This article contains SPOILERS for Spiderman: Homecoming
As a young girl, I remember sitting down to watch the Sam Raimi’s Spiderman films starring Tobey Maguire and Kirsten Dunst. Back then, Spiderman was the superhero; the Marvel Cinematic Universe was not yet in existence, and the Batman films did not hold the same youthful appeal for my generation as the character of Peter Parker did. I remember finding the Raimi films entertaining enough; the fight scenes were thrilling, James Franco was charming as Harry Osbourne, and Spidey’s superpowers were always cool. Even Spiderman 3, the most critically lambasted instalment, gave us the bizarre, over-the-top dancing sequence that has now become iconic because of its sheer ridiculousness. (The jet-black hair! The expressions! The moves!) However, for the little girl who sat watching these films with wide-eye excitement, the one thing that always bothered me was the character of Peter Parker’s love interest, the red-haired and gorgeous Mary Jane Watson.
According to Maguire’s Peter Parker, the story they are telling, “like any other story worth telling, is all about a girl”. Many ironic statements have been uttered unintentionally in superhero films before, but this line might just take the cake. For a story that’s supposed to be about Mary Jane, Mary Jane is not at all a fully-formed character. Sure, it’s shown that she has a dysfunctional family life. She wants to be an actress. Sometimes she shines in her roles, sometimes she mopes when her reviews aren’t good. She is engaged to a rich astronaut at one point, and dates Harry Osbourne at another, but it does not really matter because she is ‘the love of Peter Parker’s life’, at the end of the day; he is the one who is going to end up with her no matter what. Make no mistake – Mary Jane’s main function in the films is to be glorified eye candy. She dangles off rooftops in skimpy outfits, put in see-through shirts that show her nipples when it rains, made to scream for help as super villains kidnap her to lure Spiderman out into the open. When I watched these films as a child, it felt like those helpless screams of hers would never ever end, and unfortunately, I grew up viewing Mary Jane as a woman who Peter needs to constantly chase after, win over, and rescue.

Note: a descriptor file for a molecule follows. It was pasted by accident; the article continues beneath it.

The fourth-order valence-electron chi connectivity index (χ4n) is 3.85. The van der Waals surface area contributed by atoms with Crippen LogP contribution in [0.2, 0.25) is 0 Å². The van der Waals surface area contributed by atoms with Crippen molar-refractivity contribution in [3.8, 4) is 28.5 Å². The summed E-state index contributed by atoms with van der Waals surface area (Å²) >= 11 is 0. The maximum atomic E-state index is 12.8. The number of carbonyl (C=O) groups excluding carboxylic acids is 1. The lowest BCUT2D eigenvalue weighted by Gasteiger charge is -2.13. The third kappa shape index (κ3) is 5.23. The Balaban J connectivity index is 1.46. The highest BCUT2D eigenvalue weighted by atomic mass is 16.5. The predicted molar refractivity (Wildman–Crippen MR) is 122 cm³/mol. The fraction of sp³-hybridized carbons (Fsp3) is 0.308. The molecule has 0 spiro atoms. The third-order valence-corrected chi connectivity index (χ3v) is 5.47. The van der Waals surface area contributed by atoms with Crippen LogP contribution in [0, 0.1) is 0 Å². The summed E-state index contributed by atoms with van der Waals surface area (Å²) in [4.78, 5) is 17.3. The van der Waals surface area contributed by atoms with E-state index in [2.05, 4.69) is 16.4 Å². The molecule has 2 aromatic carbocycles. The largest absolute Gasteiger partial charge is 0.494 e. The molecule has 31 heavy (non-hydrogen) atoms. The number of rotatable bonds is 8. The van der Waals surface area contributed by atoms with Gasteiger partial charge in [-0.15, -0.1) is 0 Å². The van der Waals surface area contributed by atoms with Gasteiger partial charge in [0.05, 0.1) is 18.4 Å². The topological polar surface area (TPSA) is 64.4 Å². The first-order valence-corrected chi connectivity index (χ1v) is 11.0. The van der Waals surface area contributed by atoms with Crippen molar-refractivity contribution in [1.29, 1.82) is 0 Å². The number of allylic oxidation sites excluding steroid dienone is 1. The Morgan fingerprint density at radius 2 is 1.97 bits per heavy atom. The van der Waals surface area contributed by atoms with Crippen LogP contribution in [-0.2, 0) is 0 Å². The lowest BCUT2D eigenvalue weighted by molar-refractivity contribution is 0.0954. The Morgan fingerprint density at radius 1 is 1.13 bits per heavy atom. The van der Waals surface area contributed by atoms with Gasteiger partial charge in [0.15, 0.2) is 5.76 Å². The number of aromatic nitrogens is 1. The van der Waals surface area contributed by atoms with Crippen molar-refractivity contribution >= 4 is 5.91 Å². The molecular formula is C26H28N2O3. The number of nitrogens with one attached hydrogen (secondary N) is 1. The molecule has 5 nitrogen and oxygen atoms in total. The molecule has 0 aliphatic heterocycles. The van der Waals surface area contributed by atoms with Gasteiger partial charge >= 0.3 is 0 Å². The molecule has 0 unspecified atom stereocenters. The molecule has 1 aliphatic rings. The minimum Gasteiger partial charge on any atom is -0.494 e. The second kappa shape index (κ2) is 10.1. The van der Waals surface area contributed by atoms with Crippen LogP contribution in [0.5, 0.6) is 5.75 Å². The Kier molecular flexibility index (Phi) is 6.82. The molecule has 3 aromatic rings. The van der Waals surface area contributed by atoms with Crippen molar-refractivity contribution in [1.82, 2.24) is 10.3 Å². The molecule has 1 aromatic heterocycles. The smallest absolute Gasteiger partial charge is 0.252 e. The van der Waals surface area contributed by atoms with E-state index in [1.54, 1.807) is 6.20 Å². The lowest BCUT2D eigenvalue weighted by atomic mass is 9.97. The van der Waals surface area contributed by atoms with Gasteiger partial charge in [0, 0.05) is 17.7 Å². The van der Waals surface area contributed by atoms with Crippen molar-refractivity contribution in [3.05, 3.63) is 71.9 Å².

But fast forward to now…
After a failed Spiderman franchise starring Andrew Garfield as Peter Parker, Sony finally bent the knee and gave the character rights back to Marvel Studio. The result is Spiderman: Homecoming, the first Spiderman film in the MCU, starring Tom Holland as the web-slinger, with Robert Downey Jr. appearing as Tony Stark, and Michael Keaton taking on the role of Vulture, Spidey’s main antagonist. With this iteration of Peter Parker, Marvel decided to go back to high-school. (Think John Hughes characters with superpowers.) Not only is Aunt May (Marisa Tomei) a much younger woman, Peter spends half the film not as spider ‘man’, but as a boy, navigating lessons, crushes, and classmates. There is a snappy, youthful energy to this version of Spidey. True, the stakes are not as high as other Marvel films, nor is it on par with the likes of Captain America: Civil War or The Winter Soldier, but it is endlessly charming and progressive. Peter’s school and local community are more diverse than any other Marvel films, while his funny, quick-witted group of close friends are all people of colour – his rival and ‘bully’ Flash Thompson (Tony Revelori), his best friend and constant companion Ned Leeds (Jacob Batalon), his crush Liz Allen (Laura Harrier), and his sarcastic loner of a classmate Michelle Jones (Zendaya).